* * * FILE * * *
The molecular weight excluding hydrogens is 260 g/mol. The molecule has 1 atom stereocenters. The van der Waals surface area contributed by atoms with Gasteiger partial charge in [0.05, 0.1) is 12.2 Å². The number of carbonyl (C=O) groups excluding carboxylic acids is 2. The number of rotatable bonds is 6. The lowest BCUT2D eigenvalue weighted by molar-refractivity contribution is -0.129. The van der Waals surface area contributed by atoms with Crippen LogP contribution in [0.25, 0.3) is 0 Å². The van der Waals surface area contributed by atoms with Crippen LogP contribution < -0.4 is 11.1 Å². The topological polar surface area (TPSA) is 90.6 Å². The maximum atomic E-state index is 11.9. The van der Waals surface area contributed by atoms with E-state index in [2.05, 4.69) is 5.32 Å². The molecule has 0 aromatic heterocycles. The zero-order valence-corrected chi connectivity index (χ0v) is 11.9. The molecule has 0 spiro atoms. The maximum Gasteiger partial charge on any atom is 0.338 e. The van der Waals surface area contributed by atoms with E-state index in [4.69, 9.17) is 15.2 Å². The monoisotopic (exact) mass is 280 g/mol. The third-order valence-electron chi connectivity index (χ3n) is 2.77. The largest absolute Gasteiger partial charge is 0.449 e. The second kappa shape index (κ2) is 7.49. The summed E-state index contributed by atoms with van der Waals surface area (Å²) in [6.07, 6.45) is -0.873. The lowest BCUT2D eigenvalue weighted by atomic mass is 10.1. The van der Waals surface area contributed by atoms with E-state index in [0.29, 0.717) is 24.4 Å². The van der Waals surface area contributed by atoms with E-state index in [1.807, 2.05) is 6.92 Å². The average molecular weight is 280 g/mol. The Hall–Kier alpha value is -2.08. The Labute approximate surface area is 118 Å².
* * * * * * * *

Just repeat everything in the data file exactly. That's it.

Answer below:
The molecular weight excluding hydrogens is 260 g/mol. The molecule has 1 atom stereocenters. The van der Waals surface area contributed by atoms with Gasteiger partial charge in [0.05, 0.1) is 12.2 Å². The number of carbonyl (C=O) groups excluding carboxylic acids is 2. The number of rotatable bonds is 6. The lowest BCUT2D eigenvalue weighted by molar-refractivity contribution is -0.129. The van der Waals surface area contributed by atoms with Crippen LogP contribution in [0.25, 0.3) is 0 Å². The van der Waals surface area contributed by atoms with Crippen LogP contribution < -0.4 is 11.1 Å². The topological polar surface area (TPSA) is 90.6 Å². The maximum atomic E-state index is 11.9. The van der Waals surface area contributed by atoms with E-state index in [2.05, 4.69) is 5.32 Å². The molecule has 0 aromatic heterocycles. The zero-order valence-corrected chi connectivity index (χ0v) is 11.9. The molecule has 0 spiro atoms. The maximum Gasteiger partial charge on any atom is 0.338 e. The van der Waals surface area contributed by atoms with E-state index in [4.69, 9.17) is 15.2 Å². The monoisotopic (exact) mass is 280 g/mol. The third-order valence-electron chi connectivity index (χ3n) is 2.77. The largest absolute Gasteiger partial charge is 0.449 e. The second kappa shape index (κ2) is 7.49. The summed E-state index contributed by atoms with van der Waals surface area (Å²) in [6.07, 6.45) is -0.873. The lowest BCUT2D eigenvalue weighted by atomic mass is 10.1. The van der Waals surface area contributed by atoms with E-state index in [0.29, 0.717) is 24.4 Å². The van der Waals surface area contributed by atoms with E-state index in [1.807, 2.05) is 6.92 Å². The average molecular weight is 280 g/mol. The Hall–Kier alpha value is -2.08. The Labute approximate surface area is 118 Å².